A post inspired by our friends at Just a Rough Draft, where they blog about creative concoctions and exotic foods they encounter from around the world, we turn this week to a recipe made from scratch.
While on our recent week’s vacation to Slovenia, we learned a lot of things about the Slovenes. They are high adventurists, Slovenes can be found doing just about every adrenaline pumping activity on the planet. They are proud of their history, just about everyone we talked to had something to say about the late Yugoslav leader Tito, who ruled the country not with an iron fist, but a pragmatic approach to socialism; it was his leadership that kept the country together, and the absence of it that ultimately led to its demise. Most importantly for this blog post, we learned they are beekeepers. About 1 in every 250 Slovenes (or four per thousand) keep a hive for themselves which means in the fancifully quaint city of Bled, population 3,000, there are probably about 12. At the market in Piran, Slovenia’s coastal paradise, and in the capital Ljubljana (lyou-bYAHna), we found dozens of varieties of honey.
To be quite honest, before the honey festival here in Kaposvár at the end of September, I didn’t think much about the different sources of honey, only that it came from bees. It turns out that honey takes on a multitude of flavors and consistencies depending on what flower it comes from. At the honey festival we sampled many varieties, and in Slovenia decided, since it is such a part of the nation, to buy some real Slovenian honey.
The linden tree has historical significance for Slovenia. Our tour guide in Bled, Tina, told us that back in the day the linden tree and a point of religious significance marked the center of town. The linden tree functioned essentially as a city hall. Around the tree were arranged large stones. During the day the women of the village would gather there to hang laundry and talk, and by evening it became a public forum—mostly populated by men, from the sounds of things—for anyone in the village. The stones signified a seat for each of the village’s farms. People would gather under the linden to discuss issues of public importance. As a rhetoric person, I found this wonderful.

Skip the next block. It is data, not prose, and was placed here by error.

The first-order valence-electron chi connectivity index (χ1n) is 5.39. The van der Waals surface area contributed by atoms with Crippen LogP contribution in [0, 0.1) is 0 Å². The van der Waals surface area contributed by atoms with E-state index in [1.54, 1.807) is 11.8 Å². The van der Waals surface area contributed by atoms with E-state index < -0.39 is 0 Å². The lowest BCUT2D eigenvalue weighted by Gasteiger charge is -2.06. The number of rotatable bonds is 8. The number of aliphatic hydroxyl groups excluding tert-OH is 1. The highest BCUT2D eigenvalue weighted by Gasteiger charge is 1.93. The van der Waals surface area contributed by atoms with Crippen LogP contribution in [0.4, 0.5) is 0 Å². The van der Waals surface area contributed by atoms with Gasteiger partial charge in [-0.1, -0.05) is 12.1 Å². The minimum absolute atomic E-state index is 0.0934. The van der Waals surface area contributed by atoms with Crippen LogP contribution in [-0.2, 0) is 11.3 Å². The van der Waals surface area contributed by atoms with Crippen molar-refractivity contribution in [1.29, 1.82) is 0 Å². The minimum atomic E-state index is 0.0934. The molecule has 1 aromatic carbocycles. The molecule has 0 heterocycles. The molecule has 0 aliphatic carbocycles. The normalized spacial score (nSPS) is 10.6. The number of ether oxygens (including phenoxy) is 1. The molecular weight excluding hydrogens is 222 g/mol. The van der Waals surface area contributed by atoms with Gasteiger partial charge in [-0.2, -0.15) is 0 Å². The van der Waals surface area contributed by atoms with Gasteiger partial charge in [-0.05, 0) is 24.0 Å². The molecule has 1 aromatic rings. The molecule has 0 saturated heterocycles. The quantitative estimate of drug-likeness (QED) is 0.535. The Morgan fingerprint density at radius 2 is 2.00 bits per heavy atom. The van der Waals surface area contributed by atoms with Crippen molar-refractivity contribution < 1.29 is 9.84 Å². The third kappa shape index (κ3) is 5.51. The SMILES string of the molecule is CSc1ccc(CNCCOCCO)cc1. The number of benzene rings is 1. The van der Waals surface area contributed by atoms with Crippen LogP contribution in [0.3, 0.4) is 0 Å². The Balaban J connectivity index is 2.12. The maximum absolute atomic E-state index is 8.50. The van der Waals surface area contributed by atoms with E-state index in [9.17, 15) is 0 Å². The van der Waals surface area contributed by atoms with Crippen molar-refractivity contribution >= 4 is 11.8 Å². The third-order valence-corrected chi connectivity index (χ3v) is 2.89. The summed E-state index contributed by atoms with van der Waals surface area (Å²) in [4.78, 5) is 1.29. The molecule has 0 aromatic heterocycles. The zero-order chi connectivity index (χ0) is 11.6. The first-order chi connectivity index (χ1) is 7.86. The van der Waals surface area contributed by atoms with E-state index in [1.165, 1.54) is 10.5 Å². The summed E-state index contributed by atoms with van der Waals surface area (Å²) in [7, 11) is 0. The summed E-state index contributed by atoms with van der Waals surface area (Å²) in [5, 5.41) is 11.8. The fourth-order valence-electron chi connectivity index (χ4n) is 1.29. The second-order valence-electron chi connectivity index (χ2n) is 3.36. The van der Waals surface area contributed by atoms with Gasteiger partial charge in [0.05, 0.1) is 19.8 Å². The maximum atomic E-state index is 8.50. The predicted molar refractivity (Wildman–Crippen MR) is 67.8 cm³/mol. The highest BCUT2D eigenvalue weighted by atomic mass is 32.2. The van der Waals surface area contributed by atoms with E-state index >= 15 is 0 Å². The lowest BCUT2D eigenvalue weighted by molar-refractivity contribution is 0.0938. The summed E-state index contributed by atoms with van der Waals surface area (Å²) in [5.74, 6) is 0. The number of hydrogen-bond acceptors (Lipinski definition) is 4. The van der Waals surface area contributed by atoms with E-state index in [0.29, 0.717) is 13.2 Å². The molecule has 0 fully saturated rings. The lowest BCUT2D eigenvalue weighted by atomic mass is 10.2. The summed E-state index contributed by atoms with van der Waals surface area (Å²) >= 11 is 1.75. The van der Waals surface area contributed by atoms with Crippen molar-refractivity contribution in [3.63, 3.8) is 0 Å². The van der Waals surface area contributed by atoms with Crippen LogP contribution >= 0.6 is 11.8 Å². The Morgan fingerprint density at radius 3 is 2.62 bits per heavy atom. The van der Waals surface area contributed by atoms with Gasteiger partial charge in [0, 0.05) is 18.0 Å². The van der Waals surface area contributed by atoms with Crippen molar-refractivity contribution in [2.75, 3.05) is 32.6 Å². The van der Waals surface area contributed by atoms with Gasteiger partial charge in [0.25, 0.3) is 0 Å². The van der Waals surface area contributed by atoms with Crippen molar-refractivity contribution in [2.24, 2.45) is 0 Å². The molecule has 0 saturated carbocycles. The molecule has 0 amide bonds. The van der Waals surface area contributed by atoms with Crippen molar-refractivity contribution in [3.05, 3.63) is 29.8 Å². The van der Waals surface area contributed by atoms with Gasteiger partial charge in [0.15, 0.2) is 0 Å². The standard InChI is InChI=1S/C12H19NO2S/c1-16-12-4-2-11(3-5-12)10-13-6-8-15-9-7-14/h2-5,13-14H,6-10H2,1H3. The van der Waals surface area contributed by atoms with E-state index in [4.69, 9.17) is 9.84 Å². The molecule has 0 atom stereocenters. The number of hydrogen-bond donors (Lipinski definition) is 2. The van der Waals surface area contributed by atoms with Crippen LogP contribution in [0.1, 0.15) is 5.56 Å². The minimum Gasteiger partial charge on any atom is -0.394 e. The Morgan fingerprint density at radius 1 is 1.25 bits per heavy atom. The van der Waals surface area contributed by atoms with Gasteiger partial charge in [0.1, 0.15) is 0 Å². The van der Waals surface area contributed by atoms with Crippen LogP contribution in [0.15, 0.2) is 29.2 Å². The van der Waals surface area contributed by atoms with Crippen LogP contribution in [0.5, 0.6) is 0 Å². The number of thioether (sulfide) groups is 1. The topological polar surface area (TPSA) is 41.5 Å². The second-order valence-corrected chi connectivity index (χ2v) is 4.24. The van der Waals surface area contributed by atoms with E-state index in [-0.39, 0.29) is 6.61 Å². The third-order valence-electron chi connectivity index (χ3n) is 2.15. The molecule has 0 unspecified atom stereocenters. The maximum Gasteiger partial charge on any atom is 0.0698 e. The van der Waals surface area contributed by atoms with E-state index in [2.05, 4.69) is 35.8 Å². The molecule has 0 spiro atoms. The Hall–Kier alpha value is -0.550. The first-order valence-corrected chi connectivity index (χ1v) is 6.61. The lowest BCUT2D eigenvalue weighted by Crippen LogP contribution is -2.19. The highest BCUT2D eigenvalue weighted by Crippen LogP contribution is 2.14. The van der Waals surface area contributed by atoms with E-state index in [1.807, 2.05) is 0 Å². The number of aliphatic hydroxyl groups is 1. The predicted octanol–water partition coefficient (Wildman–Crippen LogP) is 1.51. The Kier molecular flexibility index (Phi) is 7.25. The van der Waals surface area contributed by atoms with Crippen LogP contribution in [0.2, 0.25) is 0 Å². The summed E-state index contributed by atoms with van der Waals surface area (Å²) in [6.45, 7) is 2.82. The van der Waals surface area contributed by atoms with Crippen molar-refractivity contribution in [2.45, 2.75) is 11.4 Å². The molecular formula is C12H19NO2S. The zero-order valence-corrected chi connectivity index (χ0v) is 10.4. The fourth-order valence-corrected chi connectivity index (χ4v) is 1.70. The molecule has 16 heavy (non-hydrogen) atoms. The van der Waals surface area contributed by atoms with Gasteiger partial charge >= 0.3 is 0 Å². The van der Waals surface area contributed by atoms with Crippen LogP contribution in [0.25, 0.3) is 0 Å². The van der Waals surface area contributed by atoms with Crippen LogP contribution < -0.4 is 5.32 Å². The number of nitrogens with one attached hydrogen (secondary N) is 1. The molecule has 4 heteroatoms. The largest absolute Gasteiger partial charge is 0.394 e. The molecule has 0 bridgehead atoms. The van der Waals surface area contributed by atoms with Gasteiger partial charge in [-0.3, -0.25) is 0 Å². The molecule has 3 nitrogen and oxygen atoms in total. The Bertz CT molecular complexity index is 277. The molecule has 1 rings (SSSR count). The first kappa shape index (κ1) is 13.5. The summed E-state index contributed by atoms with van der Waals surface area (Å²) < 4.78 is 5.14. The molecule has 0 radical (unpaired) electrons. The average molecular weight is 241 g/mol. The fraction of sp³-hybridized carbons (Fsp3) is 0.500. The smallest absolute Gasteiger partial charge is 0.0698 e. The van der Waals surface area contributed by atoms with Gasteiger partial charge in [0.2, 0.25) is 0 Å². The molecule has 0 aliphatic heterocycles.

Linden was a natural choice then, for our honey purchase. We could have bought just about any kind of honey one could dream up, but given the political and rhetorical importance, we gave linden honey a shot.
Once we got home I decided that I would attempt to bake with the linden honey. Anyone who follows me online knows I’ve become something of a bread enthusiast these days. I bake at least one loaf a week, and have been experimenting with different recipes. For our recent Thanksgiving celebration in Budapest, I decided to bake two loaves of bread: a potato bread modified from a recipe at The Fresh Loaf, and something from scratch. The result of my experimenting, a loaf of rye linden baguette. The taste test earned it rave reviews in Budapest this weekend, so if you can find some linden honey, give it a whirl for yourself:
- 1 C rye flour
- 2 C bread flour
- 2 teaspoons instant baking yeast
- 1 C water
- 1 teaspoon salt
- 1/2 C linden honey
- Mix together flours, yeast and salt in a bowl. Any bowl will do, just make sure its big enough for the task.
- Add in the honey and water and mix first with a whisk, then by hand until the dough becomes a single mass.
- Pour the dough onto a floured countertop and knead for 10-20 minutes (or until your hands get tired). Add more flour (if it’s too wet) or water (if it’s too dry) if needed. When you are finished kneading the dough should be mostly dry: not sticky enough that it clings, but just enough so that you feel it peel off your hands.
- Set the dough in a lightly oiled bowl and let rise for as long as you like, but at least until it has doubled in size. Lightly cover the bowl with plastic wrap to keep the moisture inside.
- Preheat the oven about thirty minutes before you are done letting it rise. 500ºF (260ºC/Gas Mark 9) is a good temp if you’re fortunate enough to have an oven with a thermostat. You want the oven hot so you get a nice crunchy crust.
- Before you throw your loaf in the oven, pour the risen loaf out on a lightly floured counter top and shape it into your loaf. You can shape it however you like, but to get that baguette look, form it into a wide loaf, and fold it over itself. This will cause a gash looking formation that will allow steam to get to the middle of the loaf while it bakes. If you fold it over, pinch the ends of the loaf. You don’t want steam escaping, only circulating.
- Cover your loaf with a moist towel and let it rise again for 20 minutes.
- Bake for about 20 minutes, or until it sounds hollow when you tap it with your fingers.